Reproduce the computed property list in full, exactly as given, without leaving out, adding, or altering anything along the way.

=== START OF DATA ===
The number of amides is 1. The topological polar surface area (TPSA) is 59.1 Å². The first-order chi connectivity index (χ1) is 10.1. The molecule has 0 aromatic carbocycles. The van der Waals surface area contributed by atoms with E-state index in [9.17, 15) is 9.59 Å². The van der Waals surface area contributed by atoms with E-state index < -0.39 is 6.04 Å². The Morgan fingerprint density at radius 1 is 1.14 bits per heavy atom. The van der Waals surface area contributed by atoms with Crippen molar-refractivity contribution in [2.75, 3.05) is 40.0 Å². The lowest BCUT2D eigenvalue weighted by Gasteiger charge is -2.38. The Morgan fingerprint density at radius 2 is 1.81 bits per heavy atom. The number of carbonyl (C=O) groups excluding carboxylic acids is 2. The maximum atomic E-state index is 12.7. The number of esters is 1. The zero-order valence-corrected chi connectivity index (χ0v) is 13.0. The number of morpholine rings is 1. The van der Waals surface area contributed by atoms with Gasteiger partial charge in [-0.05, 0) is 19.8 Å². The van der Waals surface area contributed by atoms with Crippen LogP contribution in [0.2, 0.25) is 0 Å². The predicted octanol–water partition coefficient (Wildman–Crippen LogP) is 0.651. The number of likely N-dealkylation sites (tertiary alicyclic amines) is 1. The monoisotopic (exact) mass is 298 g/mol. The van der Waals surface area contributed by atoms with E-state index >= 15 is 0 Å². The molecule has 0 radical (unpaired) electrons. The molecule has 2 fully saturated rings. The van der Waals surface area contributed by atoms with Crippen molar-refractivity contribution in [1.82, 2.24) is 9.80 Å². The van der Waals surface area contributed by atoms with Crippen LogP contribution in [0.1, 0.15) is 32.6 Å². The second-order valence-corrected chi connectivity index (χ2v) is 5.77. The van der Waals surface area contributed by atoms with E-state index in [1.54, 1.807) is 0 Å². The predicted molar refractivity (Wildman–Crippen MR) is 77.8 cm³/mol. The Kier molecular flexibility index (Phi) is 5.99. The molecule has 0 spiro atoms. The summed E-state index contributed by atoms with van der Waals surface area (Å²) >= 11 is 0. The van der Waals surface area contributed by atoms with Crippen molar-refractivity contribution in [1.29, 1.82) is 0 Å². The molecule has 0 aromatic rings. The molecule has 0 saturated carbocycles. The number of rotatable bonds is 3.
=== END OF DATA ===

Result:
The number of amides is 1. The topological polar surface area (TPSA) is 59.1 Å². The first-order chi connectivity index (χ1) is 10.1. The molecule has 0 aromatic carbocycles. The van der Waals surface area contributed by atoms with E-state index in [9.17, 15) is 9.59 Å². The van der Waals surface area contributed by atoms with E-state index < -0.39 is 6.04 Å². The Morgan fingerprint density at radius 1 is 1.14 bits per heavy atom. The van der Waals surface area contributed by atoms with Crippen molar-refractivity contribution in [2.75, 3.05) is 40.0 Å². The lowest BCUT2D eigenvalue weighted by Gasteiger charge is -2.38. The Morgan fingerprint density at radius 2 is 1.81 bits per heavy atom. The number of carbonyl (C=O) groups excluding carboxylic acids is 2. The maximum atomic E-state index is 12.7. The number of esters is 1. The zero-order valence-corrected chi connectivity index (χ0v) is 13.0. The number of morpholine rings is 1. The van der Waals surface area contributed by atoms with Gasteiger partial charge in [-0.05, 0) is 19.8 Å². The van der Waals surface area contributed by atoms with Crippen LogP contribution in [0.2, 0.25) is 0 Å². The predicted octanol–water partition coefficient (Wildman–Crippen LogP) is 0.651. The number of likely N-dealkylation sites (tertiary alicyclic amines) is 1. The monoisotopic (exact) mass is 298 g/mol. The van der Waals surface area contributed by atoms with E-state index >= 15 is 0 Å². The molecule has 0 radical (unpaired) electrons. The molecule has 2 fully saturated rings. The van der Waals surface area contributed by atoms with Crippen molar-refractivity contribution in [1.82, 2.24) is 9.80 Å². The van der Waals surface area contributed by atoms with Crippen LogP contribution in [0.1, 0.15) is 32.6 Å². The second-order valence-corrected chi connectivity index (χ2v) is 5.77. The van der Waals surface area contributed by atoms with E-state index in [1.54, 1.807) is 0 Å². The predicted molar refractivity (Wildman–Crippen MR) is 77.8 cm³/mol. The Kier molecular flexibility index (Phi) is 5.99. The molecule has 0 spiro atoms. The summed E-state index contributed by atoms with van der Waals surface area (Å²) >= 11 is 0. The van der Waals surface area contributed by atoms with Crippen molar-refractivity contribution in [1.29, 1.82) is 0 Å². The molecule has 0 aromatic rings. The molecule has 0 saturated carbocycles. The number of rotatable bonds is 3.